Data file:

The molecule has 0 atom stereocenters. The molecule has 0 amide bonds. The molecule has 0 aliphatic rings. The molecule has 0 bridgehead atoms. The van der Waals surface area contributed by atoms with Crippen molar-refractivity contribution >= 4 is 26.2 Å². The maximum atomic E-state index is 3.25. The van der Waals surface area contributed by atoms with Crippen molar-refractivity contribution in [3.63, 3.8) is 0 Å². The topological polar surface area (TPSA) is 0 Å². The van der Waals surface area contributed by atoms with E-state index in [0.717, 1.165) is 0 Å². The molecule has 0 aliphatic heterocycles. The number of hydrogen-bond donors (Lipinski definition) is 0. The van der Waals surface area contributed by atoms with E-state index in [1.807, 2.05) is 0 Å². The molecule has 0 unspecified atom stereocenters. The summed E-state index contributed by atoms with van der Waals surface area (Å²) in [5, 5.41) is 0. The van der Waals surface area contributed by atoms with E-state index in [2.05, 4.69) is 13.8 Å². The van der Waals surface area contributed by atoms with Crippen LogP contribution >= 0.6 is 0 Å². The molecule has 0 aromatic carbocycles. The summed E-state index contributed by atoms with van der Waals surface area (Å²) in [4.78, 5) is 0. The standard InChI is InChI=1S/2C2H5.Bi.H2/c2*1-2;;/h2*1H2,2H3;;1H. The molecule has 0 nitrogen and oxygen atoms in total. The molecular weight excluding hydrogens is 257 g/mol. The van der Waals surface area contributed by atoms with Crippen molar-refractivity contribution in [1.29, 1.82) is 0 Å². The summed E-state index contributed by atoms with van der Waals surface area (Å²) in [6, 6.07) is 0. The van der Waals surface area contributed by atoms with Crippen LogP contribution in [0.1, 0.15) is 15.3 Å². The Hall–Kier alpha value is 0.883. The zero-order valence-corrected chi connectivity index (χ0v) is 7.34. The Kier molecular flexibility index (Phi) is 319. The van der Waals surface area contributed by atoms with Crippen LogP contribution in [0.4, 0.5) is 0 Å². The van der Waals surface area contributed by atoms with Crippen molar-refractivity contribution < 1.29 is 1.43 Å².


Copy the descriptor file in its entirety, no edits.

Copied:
The molecule has 0 atom stereocenters. The molecule has 0 amide bonds. The molecule has 0 aliphatic rings. The molecule has 0 bridgehead atoms. The van der Waals surface area contributed by atoms with Crippen molar-refractivity contribution >= 4 is 26.2 Å². The maximum atomic E-state index is 3.25. The van der Waals surface area contributed by atoms with Crippen molar-refractivity contribution in [3.63, 3.8) is 0 Å². The topological polar surface area (TPSA) is 0 Å². The van der Waals surface area contributed by atoms with E-state index in [0.717, 1.165) is 0 Å². The molecule has 0 aliphatic heterocycles. The number of hydrogen-bond donors (Lipinski definition) is 0. The van der Waals surface area contributed by atoms with E-state index in [1.807, 2.05) is 0 Å². The molecule has 0 unspecified atom stereocenters. The summed E-state index contributed by atoms with van der Waals surface area (Å²) in [5, 5.41) is 0. The van der Waals surface area contributed by atoms with E-state index in [2.05, 4.69) is 13.8 Å². The van der Waals surface area contributed by atoms with Crippen LogP contribution >= 0.6 is 0 Å². The molecule has 0 aromatic carbocycles. The summed E-state index contributed by atoms with van der Waals surface area (Å²) in [4.78, 5) is 0. The standard InChI is InChI=1S/2C2H5.Bi.H2/c2*1-2;;/h2*1H2,2H3;;1H. The molecule has 0 nitrogen and oxygen atoms in total. The molecular weight excluding hydrogens is 257 g/mol. The van der Waals surface area contributed by atoms with Crippen molar-refractivity contribution in [1.29, 1.82) is 0 Å². The summed E-state index contributed by atoms with van der Waals surface area (Å²) in [6, 6.07) is 0. The van der Waals surface area contributed by atoms with Crippen LogP contribution in [0.1, 0.15) is 15.3 Å². The Hall–Kier alpha value is 0.883. The zero-order valence-corrected chi connectivity index (χ0v) is 7.34. The Kier molecular flexibility index (Phi) is 319. The van der Waals surface area contributed by atoms with Crippen LogP contribution in [0.4, 0.5) is 0 Å². The van der Waals surface area contributed by atoms with Crippen molar-refractivity contribution < 1.29 is 1.43 Å².